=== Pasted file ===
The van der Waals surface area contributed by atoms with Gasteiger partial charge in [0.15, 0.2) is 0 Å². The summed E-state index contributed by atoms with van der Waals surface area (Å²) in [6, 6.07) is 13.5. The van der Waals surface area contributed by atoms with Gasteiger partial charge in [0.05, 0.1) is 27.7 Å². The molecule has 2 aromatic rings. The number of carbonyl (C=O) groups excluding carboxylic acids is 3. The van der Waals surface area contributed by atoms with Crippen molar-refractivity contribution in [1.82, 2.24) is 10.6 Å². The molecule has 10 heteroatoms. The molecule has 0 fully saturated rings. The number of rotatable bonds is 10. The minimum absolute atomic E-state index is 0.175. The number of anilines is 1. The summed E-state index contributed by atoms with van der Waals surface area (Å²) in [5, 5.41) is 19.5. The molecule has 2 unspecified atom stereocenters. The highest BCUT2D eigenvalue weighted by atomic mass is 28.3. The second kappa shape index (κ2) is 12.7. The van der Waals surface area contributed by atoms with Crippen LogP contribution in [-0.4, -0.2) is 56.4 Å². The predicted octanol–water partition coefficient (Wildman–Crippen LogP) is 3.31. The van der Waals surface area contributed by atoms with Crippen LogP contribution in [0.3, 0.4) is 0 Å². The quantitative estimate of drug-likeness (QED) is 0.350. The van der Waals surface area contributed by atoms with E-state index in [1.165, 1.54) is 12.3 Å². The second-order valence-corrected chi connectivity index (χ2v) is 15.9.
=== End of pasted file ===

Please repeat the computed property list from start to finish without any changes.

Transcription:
The van der Waals surface area contributed by atoms with Gasteiger partial charge in [0.15, 0.2) is 0 Å². The summed E-state index contributed by atoms with van der Waals surface area (Å²) in [6, 6.07) is 13.5. The van der Waals surface area contributed by atoms with Gasteiger partial charge in [0.05, 0.1) is 27.7 Å². The molecule has 2 aromatic rings. The number of carbonyl (C=O) groups excluding carboxylic acids is 3. The van der Waals surface area contributed by atoms with Crippen molar-refractivity contribution in [1.82, 2.24) is 10.6 Å². The molecule has 10 heteroatoms. The molecule has 0 fully saturated rings. The number of rotatable bonds is 10. The minimum absolute atomic E-state index is 0.175. The number of anilines is 1. The summed E-state index contributed by atoms with van der Waals surface area (Å²) in [5, 5.41) is 19.5. The molecule has 2 unspecified atom stereocenters. The highest BCUT2D eigenvalue weighted by atomic mass is 28.3. The second kappa shape index (κ2) is 12.7. The van der Waals surface area contributed by atoms with Crippen LogP contribution in [-0.4, -0.2) is 56.4 Å². The predicted octanol–water partition coefficient (Wildman–Crippen LogP) is 3.31. The van der Waals surface area contributed by atoms with Crippen LogP contribution in [0.3, 0.4) is 0 Å². The quantitative estimate of drug-likeness (QED) is 0.350. The van der Waals surface area contributed by atoms with E-state index in [1.165, 1.54) is 12.3 Å². The second-order valence-corrected chi connectivity index (χ2v) is 15.9.